After a calm quiet morning at home, both girls had a bit of cabin fever. The sun was shinning, and I was trying to dream up some fabulous homeschooling adventure. (Hard work when the biggest thing you planned on all day was going into the kitchen and mixing up the ingredients for home made coconut milk ice cream… and then putting it in the ice cream maker and walking away. SIGH.) So, with out a real agenda, I bustled two little girls into the car and backed out the driveway without a real plan. Where were we going? Hm…

As we pulled in and parked, she could barely contain her bouncy joy. We’d talked about this possibility a few times, and we had never quite gotten the day together.

A chorus of barking ensued as we neared the doorway, much to both girls’ joy. The youngest squealed in excitement and pointed with her crooked little pointer finger saying “OOOOH…..ABBY!!” (Abby is our kitty’s name, and funny enough, the word she uses to every animal we come across. Sheep, Abby. Chicken, Abby. You get the idea.)

We walk in the door and greeted by an incredible group of very happy and friendly people who work there. We tell them we’d like to volunteer, and they sign us right up and are quite sure of the perfect dog for us when I say “Probably no one who is too jumpy and nervous with two little girls…”

When they bring Brooke out, I have to laugh. She is a Saint Bernard with drool dripping off her chin. I check myself in the mama-sense that we all find ourselves doing ten zillion times a day and act like this is a walk in the park. I coo. I pat her giant head and puppy talk to her. I take the lead and off we go. My daughter holds the “extra” leash they gave her so she can “help,” but without a  doubt, Brookey weighs more then the two of us together and quite honestly it is she who is taking us for a walk.

Down the road we go, chatting and trying to manage walking with a dog this huge. A hilarious and adventuresome task, and not without a huge amount of excited joy. My daughters are thrilled. We talk about how dogs have a very alert sense of smell, and Brooke must check out each nook and cranny of this road as we walk down it. We talk about how she spends a big chunk of her day in a wired in cage so it is very important to let her enjoy this walk. The wired in cage is not uncomfortable, by any means, it is definitely large enough and has her food and water in it. A soft place to lay down. Without a doubt, the animals at this shelter are loved and cared for in a way I haven’t seen too many shelter pets be. They are not miserable, which is a relief. I have been witness to too much animal sadness in my life, and this is a breath of fresh air.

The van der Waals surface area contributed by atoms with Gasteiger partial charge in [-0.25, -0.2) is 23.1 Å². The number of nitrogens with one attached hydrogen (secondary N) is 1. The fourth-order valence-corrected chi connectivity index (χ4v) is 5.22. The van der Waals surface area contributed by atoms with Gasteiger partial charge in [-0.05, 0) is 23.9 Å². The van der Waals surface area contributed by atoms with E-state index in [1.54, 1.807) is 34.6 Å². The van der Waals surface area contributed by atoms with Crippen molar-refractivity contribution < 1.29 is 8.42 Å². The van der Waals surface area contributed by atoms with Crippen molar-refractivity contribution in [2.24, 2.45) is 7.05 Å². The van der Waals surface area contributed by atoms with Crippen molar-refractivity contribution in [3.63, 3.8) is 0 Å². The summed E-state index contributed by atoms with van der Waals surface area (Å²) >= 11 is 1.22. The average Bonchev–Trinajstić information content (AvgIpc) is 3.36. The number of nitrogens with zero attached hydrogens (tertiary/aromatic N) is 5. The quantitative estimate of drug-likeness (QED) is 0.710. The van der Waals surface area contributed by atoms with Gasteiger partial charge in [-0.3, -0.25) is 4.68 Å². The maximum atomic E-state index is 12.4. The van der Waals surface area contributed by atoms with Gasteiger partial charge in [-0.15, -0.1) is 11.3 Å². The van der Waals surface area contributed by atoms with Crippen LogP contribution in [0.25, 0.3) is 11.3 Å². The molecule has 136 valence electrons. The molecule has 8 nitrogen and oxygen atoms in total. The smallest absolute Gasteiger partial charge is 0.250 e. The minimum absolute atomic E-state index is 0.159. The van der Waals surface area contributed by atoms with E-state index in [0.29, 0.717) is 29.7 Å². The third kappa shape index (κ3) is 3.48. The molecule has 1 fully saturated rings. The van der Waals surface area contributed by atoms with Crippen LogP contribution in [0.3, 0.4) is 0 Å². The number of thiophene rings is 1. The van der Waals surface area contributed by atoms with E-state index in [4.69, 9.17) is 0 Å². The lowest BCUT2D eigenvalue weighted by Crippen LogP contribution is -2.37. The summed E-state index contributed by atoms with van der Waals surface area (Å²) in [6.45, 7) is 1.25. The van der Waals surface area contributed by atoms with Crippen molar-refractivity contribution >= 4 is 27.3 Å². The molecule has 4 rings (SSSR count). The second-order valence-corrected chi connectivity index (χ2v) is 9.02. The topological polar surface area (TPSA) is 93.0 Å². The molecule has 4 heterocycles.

The workers are kind, respectful and loving to their animal compatriots, as well as the volunteers who come at regular intervals. From what they told me, the volunteers who come to this shelter in Edgecomb are plentiful and regular.

When we returned Brooke to the staff, my girl spent a good fifteen minutes playing with the kitties. She threw the ball and giggled and chased them around. Many of them hid. (My daughter has a bit of squirrel energy in her….) But the kittens thought she was wonderful, watching her and the ball with wide and curious eyes.

We left with promises of returning soon.

“Can we come every week, Mama? Every day?”  She asked and I smiled.

Lessons learned for each of us.

(For more information on the Lincoln County Animal Shelter, visit their webpage. They encourage volunteers and visitors at any age. Donations are also accepted in the form of pet food, dishes, leads, or other goods.)

in the cat room…

(ida)